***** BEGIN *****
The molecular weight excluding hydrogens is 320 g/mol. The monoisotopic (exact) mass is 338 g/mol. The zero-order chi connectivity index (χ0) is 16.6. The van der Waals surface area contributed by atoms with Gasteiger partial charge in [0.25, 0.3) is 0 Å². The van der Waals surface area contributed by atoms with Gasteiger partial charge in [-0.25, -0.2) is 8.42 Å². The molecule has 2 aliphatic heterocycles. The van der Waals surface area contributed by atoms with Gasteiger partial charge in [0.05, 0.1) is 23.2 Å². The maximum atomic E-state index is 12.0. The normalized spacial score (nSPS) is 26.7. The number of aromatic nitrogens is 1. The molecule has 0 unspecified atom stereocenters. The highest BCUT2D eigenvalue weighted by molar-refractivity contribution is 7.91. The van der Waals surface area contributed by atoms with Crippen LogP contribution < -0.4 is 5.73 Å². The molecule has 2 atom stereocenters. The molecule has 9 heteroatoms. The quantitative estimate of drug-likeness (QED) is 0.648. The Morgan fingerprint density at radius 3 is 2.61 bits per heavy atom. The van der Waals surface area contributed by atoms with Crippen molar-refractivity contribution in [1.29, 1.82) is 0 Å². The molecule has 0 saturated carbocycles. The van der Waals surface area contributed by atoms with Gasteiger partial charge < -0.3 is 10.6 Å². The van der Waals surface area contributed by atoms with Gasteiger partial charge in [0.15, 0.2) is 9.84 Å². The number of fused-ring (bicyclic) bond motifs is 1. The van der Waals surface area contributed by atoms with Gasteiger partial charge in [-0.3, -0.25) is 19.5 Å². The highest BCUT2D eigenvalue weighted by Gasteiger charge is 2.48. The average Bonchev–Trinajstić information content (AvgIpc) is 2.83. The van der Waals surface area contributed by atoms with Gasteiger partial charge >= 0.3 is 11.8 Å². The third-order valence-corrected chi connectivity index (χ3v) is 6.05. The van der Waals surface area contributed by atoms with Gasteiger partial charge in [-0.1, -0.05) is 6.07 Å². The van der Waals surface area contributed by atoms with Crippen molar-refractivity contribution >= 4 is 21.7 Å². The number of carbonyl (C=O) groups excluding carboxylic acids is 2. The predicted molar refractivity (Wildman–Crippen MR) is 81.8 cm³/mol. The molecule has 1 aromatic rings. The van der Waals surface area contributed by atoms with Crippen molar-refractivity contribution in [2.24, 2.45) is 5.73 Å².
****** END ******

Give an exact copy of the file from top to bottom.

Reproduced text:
The molecular weight excluding hydrogens is 320 g/mol. The monoisotopic (exact) mass is 338 g/mol. The zero-order chi connectivity index (χ0) is 16.6. The van der Waals surface area contributed by atoms with Gasteiger partial charge in [0.25, 0.3) is 0 Å². The van der Waals surface area contributed by atoms with Gasteiger partial charge in [-0.25, -0.2) is 8.42 Å². The molecule has 2 aliphatic heterocycles. The van der Waals surface area contributed by atoms with Gasteiger partial charge in [0.05, 0.1) is 23.2 Å². The maximum atomic E-state index is 12.0. The normalized spacial score (nSPS) is 26.7. The number of aromatic nitrogens is 1. The molecule has 0 unspecified atom stereocenters. The highest BCUT2D eigenvalue weighted by molar-refractivity contribution is 7.91. The van der Waals surface area contributed by atoms with Crippen LogP contribution < -0.4 is 5.73 Å². The molecule has 2 atom stereocenters. The molecule has 9 heteroatoms. The quantitative estimate of drug-likeness (QED) is 0.648. The Morgan fingerprint density at radius 3 is 2.61 bits per heavy atom. The van der Waals surface area contributed by atoms with Crippen molar-refractivity contribution in [1.29, 1.82) is 0 Å². The molecule has 0 saturated carbocycles. The van der Waals surface area contributed by atoms with Gasteiger partial charge < -0.3 is 10.6 Å². The van der Waals surface area contributed by atoms with Gasteiger partial charge in [0.15, 0.2) is 9.84 Å². The number of fused-ring (bicyclic) bond motifs is 1. The van der Waals surface area contributed by atoms with Gasteiger partial charge in [-0.3, -0.25) is 19.5 Å². The highest BCUT2D eigenvalue weighted by Gasteiger charge is 2.48. The average Bonchev–Trinajstić information content (AvgIpc) is 2.83. The van der Waals surface area contributed by atoms with Gasteiger partial charge >= 0.3 is 11.8 Å². The third-order valence-corrected chi connectivity index (χ3v) is 6.05. The van der Waals surface area contributed by atoms with Gasteiger partial charge in [-0.1, -0.05) is 6.07 Å². The van der Waals surface area contributed by atoms with Crippen molar-refractivity contribution >= 4 is 21.7 Å². The number of carbonyl (C=O) groups excluding carboxylic acids is 2. The predicted molar refractivity (Wildman–Crippen MR) is 81.8 cm³/mol. The molecule has 1 aromatic rings. The van der Waals surface area contributed by atoms with Crippen molar-refractivity contribution in [2.24, 2.45) is 5.73 Å².